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Firewise in Rossmoor

Fire safety and how evacuations function top town hall discussion

By Mike Wood

Staff writer


Wednesday, June 19 (12:00 p.m.): A sea of hands arose from the audience at the Firewise Town Hall when asked how many were receiving Rossmoor Nixle alerts.

That prompted a smile from Noell Crosse, fire education coordinator for the Contra Costa Fire Protection District, who asked that question of the crowd at the Event Center on June 10. Close to 100% raised a hand.

Those with a thirst for learning more about evacuations, emergency preparedness and efforts to make Rossmoor more resilient from wildfires took part in Rossmoor’s first Firewise Town Hall, organized by Mutual Operations Director Jeroen Wright and the Firewise committee, comprised of volunteer residents.

There were 240 residents who signed in as attendees, 100 more who joined on Zoom, and 35 other residents who helped stage the event. The total of 375 participants significantly helps Rossmoor’s Firewise efforts toward accumulating 1,300 volunteer hours per year, a requirement for maintaining recognition as a Firewise community by the National Fire Protection Association, something Rossmoor first achieved last December. Another Firewise town hall is planned for later this year.

Presenters also included GRF Public Safety Manager Tom Cashion, Walnut Creek Police Chief Jamie Knox, ConFire Fire Inspector Jose Valenzuela and Rossmoor Emergency Preparedness Organization board member Marcia McLean.

Wright noted the Rossmoor Firewise mission statement, “Wildfire risk reduction while sustaining Rossmoor’s quality of life,” crafted by the Firewise committee, whom he thanked.

Asked during a Q&A session about how residents can help with Firewise, Wright said it’s about spreading the word, as education is incredibly important. So are timely responses.

“While you’re out there in the community, be the eyes and ears of your community and if you see something that you think is fire danger, don’t hesitate to make a phone call,” Wright said. That should be to the Work Order Desk at 1-925-988-7650 so “we’ll get those calls to the appropriate people to get them taken care of.”

Cashion reviewed Rossmoor’s eight evacuation zones, which are listed on one side of the wildfire evacuation card, and the Resident’s Guide to Wildfire Preparedness and Evacuation, which has “Vacant and Already Evacuated” sign to be placed facing out on a door or front window to signal to emergency responders that you are safely evacuated. (Both the evacuation card and resident’s guide are available at Gateway’s and the Rossmoor News’ front desks.)

He also made a distinction on utilization of the golf course as a haven during a wildfire.

“We advocate the golf course, but only as a last resort,” Cashion said. “Meaning, if you can’t get out. (Traffic) is backed up. There are all these cars crashed all over the road. The fire is coming. By all means, go to the golf course. It is a safe place when you have nowhere else to go.”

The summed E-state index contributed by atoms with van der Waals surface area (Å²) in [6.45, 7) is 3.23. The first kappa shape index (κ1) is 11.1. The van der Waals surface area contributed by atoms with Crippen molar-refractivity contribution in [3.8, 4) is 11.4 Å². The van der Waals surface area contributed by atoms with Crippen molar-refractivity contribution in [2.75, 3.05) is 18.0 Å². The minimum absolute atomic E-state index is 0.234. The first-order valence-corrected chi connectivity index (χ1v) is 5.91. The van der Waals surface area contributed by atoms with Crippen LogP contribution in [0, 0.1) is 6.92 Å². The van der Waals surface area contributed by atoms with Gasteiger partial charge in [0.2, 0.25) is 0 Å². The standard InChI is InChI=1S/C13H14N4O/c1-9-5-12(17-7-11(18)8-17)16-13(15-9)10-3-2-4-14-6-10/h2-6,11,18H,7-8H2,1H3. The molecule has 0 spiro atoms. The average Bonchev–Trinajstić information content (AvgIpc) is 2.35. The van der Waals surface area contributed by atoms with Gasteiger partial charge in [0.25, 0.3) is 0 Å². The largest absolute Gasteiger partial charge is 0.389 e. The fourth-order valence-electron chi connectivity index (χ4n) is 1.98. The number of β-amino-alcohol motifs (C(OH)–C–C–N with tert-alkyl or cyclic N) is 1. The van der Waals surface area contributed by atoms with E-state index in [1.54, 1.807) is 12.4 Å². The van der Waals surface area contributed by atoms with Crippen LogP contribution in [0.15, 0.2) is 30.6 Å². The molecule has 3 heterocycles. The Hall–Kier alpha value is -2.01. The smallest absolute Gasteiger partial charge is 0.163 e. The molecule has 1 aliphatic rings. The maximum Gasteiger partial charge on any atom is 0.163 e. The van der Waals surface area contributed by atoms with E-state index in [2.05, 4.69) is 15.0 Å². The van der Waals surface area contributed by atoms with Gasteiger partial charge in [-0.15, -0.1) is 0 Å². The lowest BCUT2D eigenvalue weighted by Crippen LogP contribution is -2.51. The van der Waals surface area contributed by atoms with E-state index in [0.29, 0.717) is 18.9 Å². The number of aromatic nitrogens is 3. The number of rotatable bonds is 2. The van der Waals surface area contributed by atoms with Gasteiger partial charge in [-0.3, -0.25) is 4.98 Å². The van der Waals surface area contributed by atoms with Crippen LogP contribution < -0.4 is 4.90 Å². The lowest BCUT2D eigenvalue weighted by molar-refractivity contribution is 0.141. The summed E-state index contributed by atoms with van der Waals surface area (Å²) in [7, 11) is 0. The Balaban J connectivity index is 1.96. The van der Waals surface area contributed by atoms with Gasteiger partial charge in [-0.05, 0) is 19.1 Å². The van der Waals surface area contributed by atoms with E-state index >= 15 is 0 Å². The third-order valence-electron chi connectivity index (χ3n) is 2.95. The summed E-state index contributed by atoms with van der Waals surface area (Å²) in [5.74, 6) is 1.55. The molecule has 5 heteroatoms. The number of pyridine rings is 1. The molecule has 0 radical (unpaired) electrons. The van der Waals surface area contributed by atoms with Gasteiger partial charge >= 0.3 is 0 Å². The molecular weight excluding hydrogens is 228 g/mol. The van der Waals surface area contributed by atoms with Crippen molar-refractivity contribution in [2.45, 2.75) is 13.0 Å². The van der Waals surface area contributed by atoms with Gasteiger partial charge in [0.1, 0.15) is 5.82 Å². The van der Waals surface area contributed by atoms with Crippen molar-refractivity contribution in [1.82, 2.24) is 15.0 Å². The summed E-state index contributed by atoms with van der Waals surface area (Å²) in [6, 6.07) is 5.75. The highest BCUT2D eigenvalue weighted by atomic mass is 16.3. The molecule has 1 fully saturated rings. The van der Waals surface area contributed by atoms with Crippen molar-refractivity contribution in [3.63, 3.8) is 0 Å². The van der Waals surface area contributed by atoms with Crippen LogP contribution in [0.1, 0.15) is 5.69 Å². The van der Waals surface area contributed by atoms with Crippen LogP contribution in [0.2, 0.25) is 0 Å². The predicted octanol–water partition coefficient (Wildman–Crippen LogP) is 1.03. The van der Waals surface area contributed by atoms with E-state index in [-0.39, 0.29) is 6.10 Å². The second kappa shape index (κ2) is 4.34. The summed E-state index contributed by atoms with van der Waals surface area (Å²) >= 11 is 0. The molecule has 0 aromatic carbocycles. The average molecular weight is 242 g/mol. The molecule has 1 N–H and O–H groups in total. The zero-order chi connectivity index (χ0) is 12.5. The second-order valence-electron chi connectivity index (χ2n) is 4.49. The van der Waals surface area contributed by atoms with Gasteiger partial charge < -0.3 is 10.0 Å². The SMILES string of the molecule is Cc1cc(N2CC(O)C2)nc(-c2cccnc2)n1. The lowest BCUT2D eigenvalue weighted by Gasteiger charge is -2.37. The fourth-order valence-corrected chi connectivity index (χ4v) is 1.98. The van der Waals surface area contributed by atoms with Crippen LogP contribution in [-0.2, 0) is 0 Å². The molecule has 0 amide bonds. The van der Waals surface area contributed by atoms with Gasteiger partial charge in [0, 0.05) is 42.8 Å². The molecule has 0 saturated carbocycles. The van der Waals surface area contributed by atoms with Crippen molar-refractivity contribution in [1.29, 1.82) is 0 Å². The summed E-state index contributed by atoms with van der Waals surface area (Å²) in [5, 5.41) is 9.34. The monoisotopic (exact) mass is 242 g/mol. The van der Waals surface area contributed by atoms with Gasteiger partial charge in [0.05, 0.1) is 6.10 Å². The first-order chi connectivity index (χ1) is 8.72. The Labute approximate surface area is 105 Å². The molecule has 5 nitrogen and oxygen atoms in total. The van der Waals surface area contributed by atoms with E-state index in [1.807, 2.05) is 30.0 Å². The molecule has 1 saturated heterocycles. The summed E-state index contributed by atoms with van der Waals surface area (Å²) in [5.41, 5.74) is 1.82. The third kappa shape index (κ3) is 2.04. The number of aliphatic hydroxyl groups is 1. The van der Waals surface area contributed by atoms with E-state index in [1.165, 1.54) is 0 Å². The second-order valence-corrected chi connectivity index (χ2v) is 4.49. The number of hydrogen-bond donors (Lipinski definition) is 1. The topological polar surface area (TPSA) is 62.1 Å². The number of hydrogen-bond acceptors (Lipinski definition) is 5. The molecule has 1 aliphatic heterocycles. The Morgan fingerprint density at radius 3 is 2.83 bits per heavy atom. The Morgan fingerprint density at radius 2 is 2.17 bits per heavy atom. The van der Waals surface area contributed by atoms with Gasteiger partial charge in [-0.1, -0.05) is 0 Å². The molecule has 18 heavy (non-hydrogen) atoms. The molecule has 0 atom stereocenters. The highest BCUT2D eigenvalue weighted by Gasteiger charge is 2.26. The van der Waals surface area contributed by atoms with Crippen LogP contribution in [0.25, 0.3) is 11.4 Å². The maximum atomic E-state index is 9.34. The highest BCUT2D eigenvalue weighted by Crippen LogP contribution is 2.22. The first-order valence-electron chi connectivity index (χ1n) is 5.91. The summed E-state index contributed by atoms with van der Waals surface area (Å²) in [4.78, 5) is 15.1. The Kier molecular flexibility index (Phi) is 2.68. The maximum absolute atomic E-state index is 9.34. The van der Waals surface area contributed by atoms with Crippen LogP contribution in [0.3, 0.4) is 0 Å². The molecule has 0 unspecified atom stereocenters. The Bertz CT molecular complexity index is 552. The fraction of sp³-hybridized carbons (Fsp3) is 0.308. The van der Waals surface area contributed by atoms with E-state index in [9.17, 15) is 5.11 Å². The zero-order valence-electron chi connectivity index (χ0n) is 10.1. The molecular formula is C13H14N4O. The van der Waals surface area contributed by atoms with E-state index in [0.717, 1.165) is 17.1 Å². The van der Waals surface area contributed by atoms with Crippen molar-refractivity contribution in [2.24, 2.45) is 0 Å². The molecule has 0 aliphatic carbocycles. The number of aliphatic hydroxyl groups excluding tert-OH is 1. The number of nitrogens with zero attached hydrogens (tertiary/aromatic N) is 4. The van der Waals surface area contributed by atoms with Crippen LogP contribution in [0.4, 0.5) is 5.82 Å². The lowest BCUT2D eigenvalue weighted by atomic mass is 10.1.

The difference between an evacuation warning and an evacuation order was broken down by Valenzuela. Any evacuation warning should be heeded very seriously, he explained, as it is “an imminent or potential threat to life and property that exists.”

People should evacuate when an evacuation warning is issued, if they have not already done so, he said. For those who cannot self-evacuate, this might be the only time that family members could enter the community to assist them. It should always be assumed that if a warning is issued, that a mandatory evacuation order will follow, Valenzuela noted.

“Obviously something’s coming, they’re trying to tell you, we want to assume that mandatory order is going to come, so let’s go and get our stuff together and get out,” he said.

An evacuation order comes when it’s determined that threat to life and property is immediate, he said, noting at that point, people are being asked to leave within 15 minutes.

The concept of police going door to door during an evacuation order is rare during a firestorm, Knox said, “because it’s rapidly moving and we’re just focused on saving lives at that point, moving people out.

“It’s a tall order to go door to door, depending on how close that fire is,” Knox said.

Preparedness was stressed, from go-bags to emergency contacts, including having at least one who is out of state. Finding a “preparedness buddy” is important, too, Crosse explained.

She asked: “How many of you are aware of someone who lives within your Mutual who doesn’t drive a car that might need a buddy during a disaster?” About half responded.

“This is where you come into play; this is where the village starts,” she explained. “You may need or you may know someone that needs a preparedness buddy, somebody who can help you leave your home, help drive you to your evacuation place, friend’s house, family member, hotel.”

Two words were echoed repeatedly by presenters regarding evacuations: “Leave early.” As Valenzuela put it, “get out as soon as you feel any danger.”

“My husband is 94 and there’s no way that I would wait until there was an evacuation,” McLean said. “If I see smoke, I’m going to get my wonderful go-bag, put it in my car and leave. And I will have at least two people that I can go to.”

The Firewise Town Hall will be shown on Rossmoor TV on the following dates: Thursday, June 20, at 5 p.m.; Friday, June 21, at 7 a.m.; Saturday, June 22, at 3 p.m.; Sunday, June 23, at noon; Monday, June 24, at 7 p.m.; Tuesday, June 25, at 7 a.m., and Wednesday, June 26, at 10 a.m.

It also can be watched at on Rossmoor TV’s YouTube channel or at on demand.